In 1960, William L. Shirer published “The Rise and Fall of The Third Reich.” The tome was over 1200-pages long, and based on numerous sources, including Nazi officials’ journals, Nuremberg Trial records, various intelligence reports, and—perhaps most importantly—on the author’s firsthand observations as a CBS journalist covering these events. The book sold millions of copies in the U.S., and even more worldwide.
Owing to the important subject matter, as well as the world’s obvious curiosity about World War 2, Shirer was commissioned to write a version aimed at younger readers. “The Rise and Fall of Adolf Hitler” was originally published in 1961. Here, it is published in e-book form for the Kindle Reader Age to access.
This book indeed uses language a younger reader can follow. It doesn’t skimp on facts, nor does it talk-down to its audience. Shirer’s book covers the basics of Hitler’s life, as well as his infamous rise to power and eventual death.
To condense this entire story into an easy-to-read text must have been daunting, but William Shirer does an excellent job. We see Hitler as an aimless child in Austria. We follow his rejection from the Arts University he wanted to attend, and subsequent life as essentially a tramp. We follow him into service during World War 1, where he served bravely and with valor, and his disgust with the weakened Germany dictated by the Treaty of Versailles. He found a small group who shared his views, and he quickly rose to lead it, eventually changing its name to what we know as The Nazi Party.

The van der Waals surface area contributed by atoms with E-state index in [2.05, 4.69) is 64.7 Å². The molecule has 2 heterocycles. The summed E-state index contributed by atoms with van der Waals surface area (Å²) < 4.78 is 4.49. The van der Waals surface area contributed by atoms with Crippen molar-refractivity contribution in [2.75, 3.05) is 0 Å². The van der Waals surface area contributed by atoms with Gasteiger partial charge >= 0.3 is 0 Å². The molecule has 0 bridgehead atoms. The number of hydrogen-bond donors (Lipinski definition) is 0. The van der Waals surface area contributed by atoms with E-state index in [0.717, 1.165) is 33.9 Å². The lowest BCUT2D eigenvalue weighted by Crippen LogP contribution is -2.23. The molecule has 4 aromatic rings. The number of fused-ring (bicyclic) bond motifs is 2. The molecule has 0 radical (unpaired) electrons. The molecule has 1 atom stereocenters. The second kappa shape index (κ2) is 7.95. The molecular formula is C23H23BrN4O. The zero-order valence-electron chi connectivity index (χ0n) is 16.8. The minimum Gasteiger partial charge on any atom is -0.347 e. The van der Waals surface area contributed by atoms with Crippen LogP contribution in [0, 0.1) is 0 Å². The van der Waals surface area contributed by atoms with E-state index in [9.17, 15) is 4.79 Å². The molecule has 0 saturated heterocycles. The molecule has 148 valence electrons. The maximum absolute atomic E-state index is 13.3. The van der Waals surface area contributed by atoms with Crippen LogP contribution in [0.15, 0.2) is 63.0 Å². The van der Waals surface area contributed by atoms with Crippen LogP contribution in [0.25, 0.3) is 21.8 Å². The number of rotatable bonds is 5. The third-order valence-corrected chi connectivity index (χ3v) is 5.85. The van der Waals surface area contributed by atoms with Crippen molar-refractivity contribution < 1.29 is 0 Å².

From there, the story covers events familiar to anyone who’s studied WW2 Germany: the Beer Hall Putsch, taking over of the Reichstag, assumption of absolute power. Next came the land grabs, as Hitler took over Austria, the Sudetenland, and formed his non-aggression pact with USSR Dictator, Josef Stalin. Hitler’s war went amazingly well in the beginning, and then it fell apart under his megalomaniacal leadership.
Shirer’s writing is matter-of-fact and clear; it is accessible to young readers as well as adults. The Nazis were notorious for their record-keeping and documentation. It is very easy for an author to dig deeply into this wellspring of inside information and pound the reader insensate with numbers and dates. William Shirer understood his mission with this brief history: present the basics in accessible language, and be done.
This is not a scholarly work, nor should it be. Shirer’s triumph is condensing a hugely complex, historically imperative story down to the basics. He does this admirably.
“The Rise and Fall of Adolf Hitler” works perfectly to introduce younger readers to this horrific yet relevant period in our world’s history, or to provide a primer for adults who feel daunted by the longer historical accounts.
Either way, Adolf Hitler and his notorious legacy are preserved here for anyone.